Main Menu

My Account
Online Free Samples
   Free sample   Employment relations in global context with reference to covid 19 pandemic

Employment Relations in global context with reference to COVID 19 pandemic


Task: The International Labour Organisation (2021) has reported that the COVID 19 pandemic had “a devastating impact on migrant workers all over the world, in particular those employed in precarious low-wage sectors”. Do you agree with this statement and what measures can be taken to better protect these workers.



The Covid-19 pandemic was an unprecedented situation which the world had never anticipated. The pandemic started spreading rapidly across nations and eventually all over the world like forest fire. The corona virus is such a virus whose spread can be restricted by restricting the social interactions between people. This called for declaring the Global Lockdown or Shutdown which banned any sort of travelling or social gathering. The social distancing led to ceasing of economic activities (Ozili & Arun, 2023). The office jobs were shifted to the work from home setup. However, the sectors which were most adversely affected by the pandemic include the manufacturing sector, construction business and contact intensive services which comprise transport, trade and hospitality. These sectors and activities were badly hit by the pandemic as these sectors failed to operate without human interaction. The physical presence of employees or workers were required in these sectors. The people who were employed in office jobs mostly managed to hold their jobs with a pay cut, working from home. The self-employed like doctors practised virtually. However, the daily wage labours or the migrant workers who are at the grass root level of the workforce in any sector were devastated by the pandemic (Maital & Barzani, 2020). They neither had jobs nor money. In fact, the migrant labours did not have shelter to stay. In this research essay, the impact of the Covid-19 pandemic on the migrant workers will be closely analysed.

Impact of Covid-19 on migrant workers

The Covid-19 pandemic resulted in one of the most severe job crises the world had ever seen since the Great Depression. According to Azeez EP et al (2021), this employment crisis led to trickle down effects like hunger, poverty, inequalities, suicides, etc. The pandemic almost ended in the year 2022, however, the world is yet to recover from its harmful impacts. The International Labour Organisation (ILO) in their report published in the year 2021 stated that the Covid-19 pandemic had the worst effect on the migrant labours all across the globe. This statement can be considered as true as there are several reports from various countries, especially the third world nations, which act as evidence to prove the point. The migrant workers do not mean the ones who are in high paying skilled jobs. This mainly comprises those who are employed in precarious low wage sectors. As per Choudhari (2020), there were several migrant workers who had their jobs temporarily suspended due to the pandemic. In the initial days, it was unknown to the employers how long the pandemic and lockdown would continue. Thus, they released the daily wage or migrant labours temporarily and were asked to stay at home until further notice. As the impact of the corona virus started increasing, the lockdown was gradually extended. These migrant workers eventually lost their jobs. They were left without any source of income which pushed them into hunger, starvation, poverty, health issues and death. These migrant workers also had temporary place for stay from where their landlords asked them to leave due to the fear of getting infected by the virus. There were reports from many underdeveloped or developing nations like Bangladesh, India and Pakistan, where the migrant labours started their journey homewards on foot, getting no other mode of transport during the lockdown. Many died out of hunger and Covid-19. Many others died in train and truck run overs (Karim, Islam & Talukder, 2020). There were also reports of suicides of migrant workers who chose to die as they found no way out to live, earnand feed their family. The migrant workers who managed to still hold their jobs were exploited at work. There were made to work without pay in many cases, or made to work over time without any extra pay. The usual pay rates were reduced and many who had monthly pays were treated as daily wage labours (Kumar et al, 2020).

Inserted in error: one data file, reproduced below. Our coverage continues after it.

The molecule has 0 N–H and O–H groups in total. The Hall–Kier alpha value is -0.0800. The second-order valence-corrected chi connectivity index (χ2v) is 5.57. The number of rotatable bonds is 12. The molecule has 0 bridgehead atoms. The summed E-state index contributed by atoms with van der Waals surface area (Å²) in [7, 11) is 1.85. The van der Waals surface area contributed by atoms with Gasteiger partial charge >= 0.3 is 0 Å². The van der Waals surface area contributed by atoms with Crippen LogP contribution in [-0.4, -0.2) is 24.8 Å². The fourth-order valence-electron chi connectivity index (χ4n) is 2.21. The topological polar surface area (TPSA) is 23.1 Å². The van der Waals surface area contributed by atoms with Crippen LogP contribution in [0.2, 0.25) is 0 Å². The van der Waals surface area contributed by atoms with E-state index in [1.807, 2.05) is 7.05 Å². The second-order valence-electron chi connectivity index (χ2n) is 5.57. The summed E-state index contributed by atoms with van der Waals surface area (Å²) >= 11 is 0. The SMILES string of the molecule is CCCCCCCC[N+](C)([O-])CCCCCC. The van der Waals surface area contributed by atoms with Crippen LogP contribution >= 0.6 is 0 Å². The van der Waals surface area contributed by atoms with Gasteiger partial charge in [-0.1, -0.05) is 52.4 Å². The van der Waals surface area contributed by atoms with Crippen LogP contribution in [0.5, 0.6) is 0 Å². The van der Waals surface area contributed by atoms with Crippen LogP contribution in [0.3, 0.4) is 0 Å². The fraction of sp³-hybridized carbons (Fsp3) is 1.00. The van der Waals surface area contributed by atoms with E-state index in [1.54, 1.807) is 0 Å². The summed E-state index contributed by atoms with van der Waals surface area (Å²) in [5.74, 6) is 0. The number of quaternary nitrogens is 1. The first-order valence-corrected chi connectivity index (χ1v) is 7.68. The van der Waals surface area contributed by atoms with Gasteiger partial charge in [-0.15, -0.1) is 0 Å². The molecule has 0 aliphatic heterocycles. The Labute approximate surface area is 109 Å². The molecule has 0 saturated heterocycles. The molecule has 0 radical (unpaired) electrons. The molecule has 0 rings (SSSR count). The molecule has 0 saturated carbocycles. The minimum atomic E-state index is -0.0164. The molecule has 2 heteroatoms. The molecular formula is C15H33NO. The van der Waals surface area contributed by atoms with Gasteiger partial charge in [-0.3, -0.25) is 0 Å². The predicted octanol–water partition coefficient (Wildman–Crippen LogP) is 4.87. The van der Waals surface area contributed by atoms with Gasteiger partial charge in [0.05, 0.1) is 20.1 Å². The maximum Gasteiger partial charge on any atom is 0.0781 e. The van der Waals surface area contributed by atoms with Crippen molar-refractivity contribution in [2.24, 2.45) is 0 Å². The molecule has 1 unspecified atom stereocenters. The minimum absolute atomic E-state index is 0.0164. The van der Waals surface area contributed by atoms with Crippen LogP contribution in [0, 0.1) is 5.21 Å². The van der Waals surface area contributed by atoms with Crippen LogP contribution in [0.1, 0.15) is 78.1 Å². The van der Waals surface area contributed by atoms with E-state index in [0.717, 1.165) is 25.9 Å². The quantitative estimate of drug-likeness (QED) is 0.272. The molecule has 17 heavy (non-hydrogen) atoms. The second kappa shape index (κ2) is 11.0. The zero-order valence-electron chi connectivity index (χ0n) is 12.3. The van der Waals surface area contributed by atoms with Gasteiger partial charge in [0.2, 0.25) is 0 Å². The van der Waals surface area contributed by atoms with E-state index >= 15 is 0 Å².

It has also been reported that several migrant employees have been suspended summarily due to the sudden spread of the virus. This in turn left them with no in-hand income. There have also been several incidents where employees got stood down without receiving a single pay while many labours got a reduced pay along with a forceful leave. Most migrants found themselves stranded owing to lockdowns as well as border closures. Most other migrants witnessed a sudden repatriate that came along without a proper operational system as well as protocols. In several circumstances the expulsion was justified through the public health law. Returnees were then often defamed and conditional on long periods of obligatory quarantine since they were carriers of COVID-19. The countries that employed high levels of migrant employees mostly witnessed the issue. This in turn additional debt burden for several migrants as they became unemployed but were not in a circumstance to leave their job. There became high prospects where those failed migrants turned moneylenders as well as witnessed abuse. The existing debts also raised owing to deferred deployment of migrants that added to their burden. The recruitment sectors that mostly recruited migrants got severely hampered due to the pandemic (Karim, Islam & Talukder, 2020). On the other hand, COVID-19 also imposed logistics challenge for both labourers as well as migrant workers during the quarantine phase.